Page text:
Disable Background Defragmentation Yes [HKEY_LOCAL_MACHINE\SOFTWARE\Microsoft\Dfrg\BootOptimizeFunction] “Enable”=”N”
Disable Background Layout Service Yes [HKEY_LOCAL_MACHINE\SOFTWARE\Microsoft\Windows\CurrentVersion\OptimalLayout]
“EnableAutoLayout”=dword:00000000
Disable Bug Check Memory Dump Yes [HKLM\SYSTEM\CurrentControlSet\Control\CrashControl]
“CrashDumpEnabled”=dword:00000000
“LogEvent”=dword:00000000″
SendAlert”=dword:00000000
Disable System Restore Yes [Software\Policies\Microsoft\Windows NT\SystemRestore] “DisableSR”=dword:00000001
Disable Hibernation Yes [HKEY_LOCAL_MACHINE\SYSTEM\CurrentControlSet\Control\Session Manager\Power] “Heuristics”=hex:05,00,00,00,00,01,00,00,00,00,00,00,00,00,00,00,3f,42,0f,00
Disable Memory Dumps Yes [HKEY_LOCAL_MACHINE\SYSTEM\CurrentControlSet\Control\CrashControl] “CrashDumpEnabled”=dword:00000000 “LogEvent”=dword:00000000 “SendAlert”=dword:00000000
Disable Mach. Acct. Password Changes Yes [HKEY_LOCAL_MACHINE\SYSTEM\CurrentControlSet\Services\Netlogon\Parameters]
“DisablePasswordChange”=dword:00000001
Redirect Event Logs No Set appropriate path based on environment.HKLM\SYSTEM\CurrentControlSet\Services\Eventlog\Application]
“File”=”D:\EventLogs\Application.evtx”


[HKLM\SYSTEM\CurrentControlSet\Services\Eventlog\Security]
“File”=”D:\EventLogs\Security.evtx”


[HKLM\SYSTEM\CurrentControlSet\Services\Eventlog\System]
“File”=”D:\EventLogs\System.evtx”
Reduce Event Log Size to 64K Yes HKLM\SYSTEM\CurrentControlSet\Services\Eventlog\Application]
“MaxSize”=dword:00010000
[HKLM\SYSTEM\CurrentControlSet\Services\Eventlog\Security]
“MaxSize”=dword:00010000


[HKLM\SYSTEM\CurrentControlSet\Services\Eventlog\System]
“MaxSize”=dword:00010000

Optional Configurations

This last set of machine-based registry changes is optional regardless of whether the image is deployed as a persistent or standard image. In many cases, the following configurations should be implemented; however, these configurations should be analyzed for suitability to each unique environment.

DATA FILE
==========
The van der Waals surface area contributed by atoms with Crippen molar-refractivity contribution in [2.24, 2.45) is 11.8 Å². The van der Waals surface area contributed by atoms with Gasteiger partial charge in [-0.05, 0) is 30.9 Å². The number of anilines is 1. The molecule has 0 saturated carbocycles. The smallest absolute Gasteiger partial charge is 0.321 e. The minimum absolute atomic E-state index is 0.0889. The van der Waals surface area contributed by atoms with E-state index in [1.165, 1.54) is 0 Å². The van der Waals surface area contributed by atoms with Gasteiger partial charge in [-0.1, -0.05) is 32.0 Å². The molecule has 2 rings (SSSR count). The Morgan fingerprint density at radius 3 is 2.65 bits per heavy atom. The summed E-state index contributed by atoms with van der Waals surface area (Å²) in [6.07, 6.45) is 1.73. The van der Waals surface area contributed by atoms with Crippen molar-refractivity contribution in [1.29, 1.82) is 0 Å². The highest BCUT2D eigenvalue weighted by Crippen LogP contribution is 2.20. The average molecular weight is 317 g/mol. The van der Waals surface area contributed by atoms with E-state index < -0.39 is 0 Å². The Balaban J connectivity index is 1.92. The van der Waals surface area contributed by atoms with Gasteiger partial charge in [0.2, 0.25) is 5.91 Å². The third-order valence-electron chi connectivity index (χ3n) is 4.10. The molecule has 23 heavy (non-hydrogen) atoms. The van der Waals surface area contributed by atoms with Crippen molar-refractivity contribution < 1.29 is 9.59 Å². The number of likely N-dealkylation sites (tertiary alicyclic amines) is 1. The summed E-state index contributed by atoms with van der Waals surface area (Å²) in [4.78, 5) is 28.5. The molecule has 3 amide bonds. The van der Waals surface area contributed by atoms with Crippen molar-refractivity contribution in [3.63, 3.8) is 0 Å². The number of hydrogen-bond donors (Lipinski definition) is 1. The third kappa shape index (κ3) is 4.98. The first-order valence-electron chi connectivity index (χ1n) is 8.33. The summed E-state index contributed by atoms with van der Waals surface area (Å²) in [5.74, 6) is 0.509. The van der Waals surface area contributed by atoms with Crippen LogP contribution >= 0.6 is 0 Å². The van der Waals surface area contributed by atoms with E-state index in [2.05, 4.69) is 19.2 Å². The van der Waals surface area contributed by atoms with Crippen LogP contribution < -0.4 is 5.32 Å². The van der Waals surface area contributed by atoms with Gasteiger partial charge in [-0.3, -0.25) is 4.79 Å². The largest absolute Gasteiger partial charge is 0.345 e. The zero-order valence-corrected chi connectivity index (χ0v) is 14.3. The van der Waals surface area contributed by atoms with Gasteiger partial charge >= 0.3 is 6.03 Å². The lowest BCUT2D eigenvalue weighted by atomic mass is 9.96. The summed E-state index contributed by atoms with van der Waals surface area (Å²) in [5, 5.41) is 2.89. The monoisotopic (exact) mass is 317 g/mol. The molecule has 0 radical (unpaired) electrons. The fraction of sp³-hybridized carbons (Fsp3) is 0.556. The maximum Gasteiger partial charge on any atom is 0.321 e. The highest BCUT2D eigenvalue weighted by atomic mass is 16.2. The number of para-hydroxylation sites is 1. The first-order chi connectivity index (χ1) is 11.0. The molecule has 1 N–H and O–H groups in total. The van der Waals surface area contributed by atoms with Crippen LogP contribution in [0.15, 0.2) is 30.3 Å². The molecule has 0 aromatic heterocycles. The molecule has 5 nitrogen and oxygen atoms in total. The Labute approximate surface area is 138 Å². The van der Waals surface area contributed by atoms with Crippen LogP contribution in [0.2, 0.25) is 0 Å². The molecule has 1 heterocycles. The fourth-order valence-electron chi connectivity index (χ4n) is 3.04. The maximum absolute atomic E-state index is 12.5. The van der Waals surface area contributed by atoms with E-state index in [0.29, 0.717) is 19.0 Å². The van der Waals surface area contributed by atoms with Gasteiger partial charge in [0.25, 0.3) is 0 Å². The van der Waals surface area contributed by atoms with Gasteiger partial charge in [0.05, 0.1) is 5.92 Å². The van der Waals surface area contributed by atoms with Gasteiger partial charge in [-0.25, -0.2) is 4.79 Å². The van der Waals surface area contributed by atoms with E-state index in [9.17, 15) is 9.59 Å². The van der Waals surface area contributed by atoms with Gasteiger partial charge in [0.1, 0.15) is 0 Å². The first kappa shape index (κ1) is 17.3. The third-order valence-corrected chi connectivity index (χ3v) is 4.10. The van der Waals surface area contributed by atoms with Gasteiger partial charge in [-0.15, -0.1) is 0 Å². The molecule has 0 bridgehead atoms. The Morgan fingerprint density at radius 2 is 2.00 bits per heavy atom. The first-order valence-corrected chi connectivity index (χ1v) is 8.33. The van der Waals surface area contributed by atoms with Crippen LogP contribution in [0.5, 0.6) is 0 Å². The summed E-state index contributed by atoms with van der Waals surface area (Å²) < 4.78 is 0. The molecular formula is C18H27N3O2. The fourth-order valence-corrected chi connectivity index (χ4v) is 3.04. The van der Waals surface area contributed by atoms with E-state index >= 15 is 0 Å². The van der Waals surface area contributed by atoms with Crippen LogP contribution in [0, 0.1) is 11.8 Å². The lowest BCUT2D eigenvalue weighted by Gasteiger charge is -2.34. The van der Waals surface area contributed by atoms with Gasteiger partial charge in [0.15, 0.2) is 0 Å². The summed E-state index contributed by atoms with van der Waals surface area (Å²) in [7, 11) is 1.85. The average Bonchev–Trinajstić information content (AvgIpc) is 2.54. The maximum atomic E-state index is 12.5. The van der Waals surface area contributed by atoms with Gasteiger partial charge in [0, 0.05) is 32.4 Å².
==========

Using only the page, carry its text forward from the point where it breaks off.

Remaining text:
Configuration Justification Registry Modification (in REG format)
Disable Move to Recycle Bin Although the recycle bin will be deleted on subsequent reboots, disabling this service altogether might pose a risk in that users will not be able to recover files during their session. Although this setting is part of the optimizer, it might be advantageous to not disable the Recycle Bin. [HKEY_LOCAL_MACHINE\SOFTWARE\Microsoft\Windows\CurrentVersion\Explorer\BitBucket]
“UseGlobalSettings”=dword:00000001
“NukeOnDelete”=dword:00000001

Note: These are only recommendations. You should implement these at your own risk

Remember, you can stay current with this and other Windows 7 virtual desktop recommendations via the Virtualize My Desktop – Windows 7 site.

Daniel
Lead Architect – Worldwide Consulting Solutions
Follow Me on twitter: @djfeller
My Blog: Virtualize My Desktop
Questions, then email Ask The Architect



Speed.  More speed. And to get more speed with desktop virtualization, we hear more and more about how important IOPS are to being able to support the virtual desktop. Not enough IOPS means slowness. No speed. I’ve had a few blogs about it and plan to have a few more. What I wanted to talk about was an interesting discussion I recently had with 3 Senior Architects within Citrix Consulting(Doug Demskis, Dan Allen and Nick Rintalan).  There are 3 smart guys who I talk to fairly regularly and the discussions get quite interesting.